The real question was: What took him so long?

    Ablow’s “prescription” art includes missives intended to “make people think or move them to action,” he says.
    Ablow’s prescription art includes missives intended to “make people think or move them to action,” he says.

    IN PERSON, ABLOW IS oppositional without being confrontational, and he’ll listen to your side before politely, but efficiently, deconstructing it. This, I imagine, makes him effective as a psychiatrist. It also makes him effective as a conservative, though his manner is so reasonable that it’s easy to wonder if he really holds the most extreme of these beliefs to be true or if he’s most interested in the intellectual sport of debate.

    From behind a large walnut desk in his Newburyport office, where he continues to run a busy private practice (he also sees patients in New York), Ablow insists that while he’s likely grown more conservative in the decade since he’s been on Fox, his views aren’t exclusively conservative. “I’m not trying to put forward any party line,” he says. “I’m just looking for the unexpected psychological music playing in the background of many different things.”

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    Still, by describing himself as a “health educator” — as well as “one of the most famous psychiatrists in the world” on the Hiatus 1 website — he manages to give right-wing platforms a medical justification, and spin, in a way that many pundits can’t. In Ablow’s medical view, for instance, Donald Trump isn’t a liar, even when he’s caught lying. Rather, he’s “addicted to telling his version of the truth.” In Ablow’s medical view, Chaz Bono is not really a man.

    The idea for Ablow’s art project came about, in part, as he thought about the paper prescription pads that were becoming obsolete. New York, the first state to require all prescriptions be filled electronically, had gotten rid of them in March 2016, and more Massachusetts doctors had begun e-prescribing in earnest. The pad, a place to convey Ablow’s “prescriptions” for things other than medicine, would be his medium.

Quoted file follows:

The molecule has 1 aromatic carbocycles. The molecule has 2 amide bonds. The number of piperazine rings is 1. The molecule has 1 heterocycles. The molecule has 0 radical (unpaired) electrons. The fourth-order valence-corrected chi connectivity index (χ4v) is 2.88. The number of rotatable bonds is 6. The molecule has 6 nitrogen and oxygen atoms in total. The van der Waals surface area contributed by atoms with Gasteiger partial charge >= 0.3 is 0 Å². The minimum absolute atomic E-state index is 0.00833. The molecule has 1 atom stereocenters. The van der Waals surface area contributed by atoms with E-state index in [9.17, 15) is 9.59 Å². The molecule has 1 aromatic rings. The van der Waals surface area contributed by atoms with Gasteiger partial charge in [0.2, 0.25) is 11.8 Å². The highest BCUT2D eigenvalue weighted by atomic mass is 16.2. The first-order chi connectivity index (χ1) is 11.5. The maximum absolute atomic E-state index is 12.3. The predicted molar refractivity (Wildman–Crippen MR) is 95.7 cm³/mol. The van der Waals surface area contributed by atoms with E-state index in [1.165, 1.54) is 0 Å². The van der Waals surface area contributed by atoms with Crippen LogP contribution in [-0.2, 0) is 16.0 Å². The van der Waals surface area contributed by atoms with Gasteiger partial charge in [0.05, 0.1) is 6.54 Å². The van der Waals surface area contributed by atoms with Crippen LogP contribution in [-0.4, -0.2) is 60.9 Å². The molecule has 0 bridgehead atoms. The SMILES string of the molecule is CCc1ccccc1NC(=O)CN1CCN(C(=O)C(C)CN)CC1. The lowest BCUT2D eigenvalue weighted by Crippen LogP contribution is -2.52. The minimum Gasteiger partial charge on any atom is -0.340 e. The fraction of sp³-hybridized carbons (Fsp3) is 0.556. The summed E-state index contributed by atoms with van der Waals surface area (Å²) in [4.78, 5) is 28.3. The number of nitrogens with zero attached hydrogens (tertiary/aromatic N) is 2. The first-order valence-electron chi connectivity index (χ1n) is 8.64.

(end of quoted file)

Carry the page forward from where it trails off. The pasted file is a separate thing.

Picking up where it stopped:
Ablow believes that the digitizing of life is leading to disconnection. He also thinks his colleagues tend to over-prescribe and undertalk. It’s not that he’s against drug treatments for mental health; he prescribes them, “so I don’t have a head of steam against them,” he says. But “psychiatrists in too many numbers are breaking their days into 15-minute visits and just writing prescriptions. They don’t know their patients, they don’t want to know their patients, and I think that’s a loss.”

    Soon after coming up with the idea to make art from prescriptions, Ablow found himself in a meeting with Connecticut hedge fund manager Steve Cohen, No. 31 on the Forbes billionaire list, the rumored inspiration for the Showtime series Billions, and an enthusiastic art collector with works that include Picasso’s Le Reve and de Kooning’s Woman III. At the time, Cohen was looking for an in-house psychiatrist for his firm. Ablow wasn’t sure he was a fit — “someone like me might make people not trade as well because you might be thinking about your marriage and whether it’s what you really want or whether you really wanted to be a trader at all,” he says. But the meeting wasn’t unfruitful. Hanging in Cohen’s office was a basketball hoop with crystal netting, a work by David Hammons. Ablow asked him about it. “Steve said, ‘Yeah, it reminds me that sometimes when you score you can score big,’ ” recalls Ablow. “And I said, ‘You know, I’ve had this idea for an art project myself. . . . ’ ” Cohen was enthusiastic about the idea and even offered to refer Ablow to an art consultant he knew. “Sometimes you need someone to offer that last bit of encouragement,” says Ablow. “And that was the last bit of encouragement.”

    He went home and wrote his first Rx: 60mg of Prozac, taken by mouth every morning. Then he crossed out the Prozac and wrote, underneath, the remedy: “Swallow the whole truth about yourself every a.m.” He made the prescription out to “You.” In the “refill” box was an infinity symbol.

    Ablow soon made five more, each with missives intended to “make people think or move them to action,” he says. One has “Facebook” partly crossed out, to instead read “Face the truth today”; another prescribes “Selfless” in place of “Selfie.” An Rx issued to “Women” commands them to “Be fearlessly female twice a week.”

    Ablow liked being able to say in a few words what he really meant. The process of turning the scripts into actual art was not as easy as he had hoped, though, and more expensive, too. A friend who creates art installations for museums suggested he blow them up to 2 feet by 3 feet and mount them on die-bond aluminum using archival paper, all of which had to be sourced and assembled. He had to find someone to re-create detail that was lost in enlarging the prescription and remove the “do not fill” watermark, a safety measure meant to invalidate photocopied prescriptions. He needed yet a different guy to build mounts for hanging the finished work on the wall. He won’t say how much it costs to produce one but points out that “of course, art isn’t necessarily about the cost of creating it.” Every work is one-of-a-kind.